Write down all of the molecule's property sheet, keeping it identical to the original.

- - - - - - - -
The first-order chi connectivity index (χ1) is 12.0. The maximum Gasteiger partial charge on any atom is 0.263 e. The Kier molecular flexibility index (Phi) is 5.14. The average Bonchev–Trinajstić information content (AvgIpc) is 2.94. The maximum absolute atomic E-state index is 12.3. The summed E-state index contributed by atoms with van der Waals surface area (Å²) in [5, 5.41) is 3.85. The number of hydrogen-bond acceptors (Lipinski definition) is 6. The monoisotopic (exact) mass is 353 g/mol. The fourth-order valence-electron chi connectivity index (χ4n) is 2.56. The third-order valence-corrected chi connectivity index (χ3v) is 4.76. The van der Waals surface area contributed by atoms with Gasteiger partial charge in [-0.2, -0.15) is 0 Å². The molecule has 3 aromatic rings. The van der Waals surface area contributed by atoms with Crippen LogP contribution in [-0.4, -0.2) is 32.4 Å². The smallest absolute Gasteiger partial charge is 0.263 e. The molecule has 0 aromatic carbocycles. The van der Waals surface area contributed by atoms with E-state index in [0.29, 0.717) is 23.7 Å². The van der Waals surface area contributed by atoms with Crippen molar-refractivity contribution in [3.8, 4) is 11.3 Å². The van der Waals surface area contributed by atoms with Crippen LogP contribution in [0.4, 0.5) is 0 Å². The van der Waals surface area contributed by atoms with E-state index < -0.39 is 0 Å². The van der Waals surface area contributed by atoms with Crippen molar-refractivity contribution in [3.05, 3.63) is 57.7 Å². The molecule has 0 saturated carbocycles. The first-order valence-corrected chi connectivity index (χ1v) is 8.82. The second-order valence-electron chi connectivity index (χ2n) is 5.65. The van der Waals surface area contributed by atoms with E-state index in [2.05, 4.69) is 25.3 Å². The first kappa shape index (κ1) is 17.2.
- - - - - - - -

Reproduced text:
The first-order chi connectivity index (χ1) is 12.0. The maximum Gasteiger partial charge on any atom is 0.263 e. The Kier molecular flexibility index (Phi) is 5.14. The average Bonchev–Trinajstić information content (AvgIpc) is 2.94. The maximum absolute atomic E-state index is 12.3. The summed E-state index contributed by atoms with van der Waals surface area (Å²) in [5, 5.41) is 3.85. The number of hydrogen-bond acceptors (Lipinski definition) is 6. The monoisotopic (exact) mass is 353 g/mol. The fourth-order valence-electron chi connectivity index (χ4n) is 2.56. The third-order valence-corrected chi connectivity index (χ3v) is 4.76. The van der Waals surface area contributed by atoms with Gasteiger partial charge in [-0.2, -0.15) is 0 Å². The molecule has 3 aromatic rings. The van der Waals surface area contributed by atoms with Crippen LogP contribution in [-0.4, -0.2) is 32.4 Å². The smallest absolute Gasteiger partial charge is 0.263 e. The molecule has 0 aromatic carbocycles. The van der Waals surface area contributed by atoms with E-state index in [0.29, 0.717) is 23.7 Å². The van der Waals surface area contributed by atoms with Crippen molar-refractivity contribution in [3.8, 4) is 11.3 Å². The van der Waals surface area contributed by atoms with Crippen LogP contribution in [0.4, 0.5) is 0 Å². The van der Waals surface area contributed by atoms with E-state index < -0.39 is 0 Å². The van der Waals surface area contributed by atoms with Crippen molar-refractivity contribution in [3.05, 3.63) is 57.7 Å². The molecule has 0 saturated carbocycles. The first-order valence-corrected chi connectivity index (χ1v) is 8.82. The second-order valence-electron chi connectivity index (χ2n) is 5.65. The van der Waals surface area contributed by atoms with E-state index in [2.05, 4.69) is 25.3 Å². The first kappa shape index (κ1) is 17.2.